“There’s plenty of opportunities to run this week, and I’ll get enough laps,” he said. “I’m not going to be short of laps, but I’m not that upset to not be running the race.

“If there’s a race going on, it feels weird when I don’t run the Xfinity race here. It feels weird, you can’t help but not have some kind of a little part of you wanting to be out there and seeing the guys out there running and maybe your cars are out there running and (thinking), ‘Man, I would have done something different right there.’ It’s hard not to feel that way a little bit.”

Alex Bowman to run The Clash for Hendrick Motorsports in the No. 88

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While Dale Earnhardt Jr. has been medically cleared to return to NASCAR competition, Alex Bowman will run the No. 88 in the first on-track event of 2017.

Bowman will compete in the non-points exhibition race, The Clash, on Feb. 18 at Daytona International Speedway. Open to pole winners from the previous season, Bowman is eligible to compete in the event after earning his first career pole at Phoenix International Raceway in November.

Earnhardt is also eligible for The Clash as a past winner but Hendrick Motorsports confirmed that he would not be competing in the event.

When Earnhardt was sidelined for the final 18 races of the season, Bowman and Jeff Gordon split time in the No. 88 with Bowman piloting the car in 10 races and Gordon in eight.

“Alex did such a great job in the car this year, and I felt like he deserved another opportunity,” Earnhardt said in a team release. “When I spoke with Rick (Hendrick, owner) and the team about him driving The Clash, everyone agreed that he more than earned it, and Nationwide was 100 percent on board. I’m really grateful to him and Jeff for what they did for our team, and I’m glad Alex is getting another run with us.”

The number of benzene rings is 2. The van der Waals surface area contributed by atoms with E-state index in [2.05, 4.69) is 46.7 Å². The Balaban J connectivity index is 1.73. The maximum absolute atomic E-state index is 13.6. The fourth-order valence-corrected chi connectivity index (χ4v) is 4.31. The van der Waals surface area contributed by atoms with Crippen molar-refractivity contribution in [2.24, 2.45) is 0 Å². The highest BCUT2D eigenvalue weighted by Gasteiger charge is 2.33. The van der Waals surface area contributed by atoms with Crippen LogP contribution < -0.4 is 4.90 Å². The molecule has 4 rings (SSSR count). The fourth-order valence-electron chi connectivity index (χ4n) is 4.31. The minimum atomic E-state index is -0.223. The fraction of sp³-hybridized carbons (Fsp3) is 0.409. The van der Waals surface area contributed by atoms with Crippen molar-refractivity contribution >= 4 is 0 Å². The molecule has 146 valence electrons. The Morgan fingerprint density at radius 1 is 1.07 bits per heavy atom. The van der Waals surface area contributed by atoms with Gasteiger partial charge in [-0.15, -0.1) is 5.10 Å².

In addition to earning the No. 88 team its lone pole of the season, Bowman also earned a career-best sixth-place finish at Phoenix.

Season-opening exhibition renamed ‘The Clash’; Daytona seeking title sponsor

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In a nod to the event’s origins, the season-opening exhibition race in NASCAR’s premier series has been renamed “The Clash at Daytona International Speedway.”

The event was known as the Busch Clash from 1979-97 before Anheuser-Busch rebranded it as the Bud Shootout from 1998-2012. Sprint held the title sponsorship for the exhibition (which was renamed “the Sprint Unlimited”) for the past four seasons.

Track spokesman Andrew Booth said the race’s sponsorship entitlement is available, and Daytona is having “a number of discussions with potential sponsors.”

The Clash rebranding drew a positive response from Dale Earnhardt Jr., who has lobbied for the return of the name for years.

The Clash will remain a 75-lap event split into two segments by a designated caution after the 25th lap.

NASCAR announced a slight tweak to the eligibility list that will limit the field to 20 drivers – 2016 pole-sitters, former Clash winners, former Daytona 500 pole winners who competed full time last season and 2016 Chase drivers. There had been a minimum 25-driver requirement the past two seasons.

Here are the eligible drivers for the 2017 event, which will be held Saturday, Feb. 17:

–2016 pole-sitters (14): Greg Biffle, Alex Bowman, Kurt Busch, Kyle Busch, Austin Dillon, Carl Edwards, Chase Elliott, Denny Hamlin, Kevin Harvick, Jimmie Johnson, Matt Kenseth, Brad Keselowski, Joey Logano, Martin Truex Jr.

–Former Clash winners (2): Dale Earnhardt Jr., Tony Stewart.

–Former Daytona 500 pole-sitters (1): Danica Patrick.

–2016 Chase drivers (3): Chris Buescher, Kyle Larson, Jamie McMurray.

Among the notable drivers who won’t be in the event: AJ Allmendinger, Ryan Newman, Clint Bowyer, Erik Jones and Ty Dillon.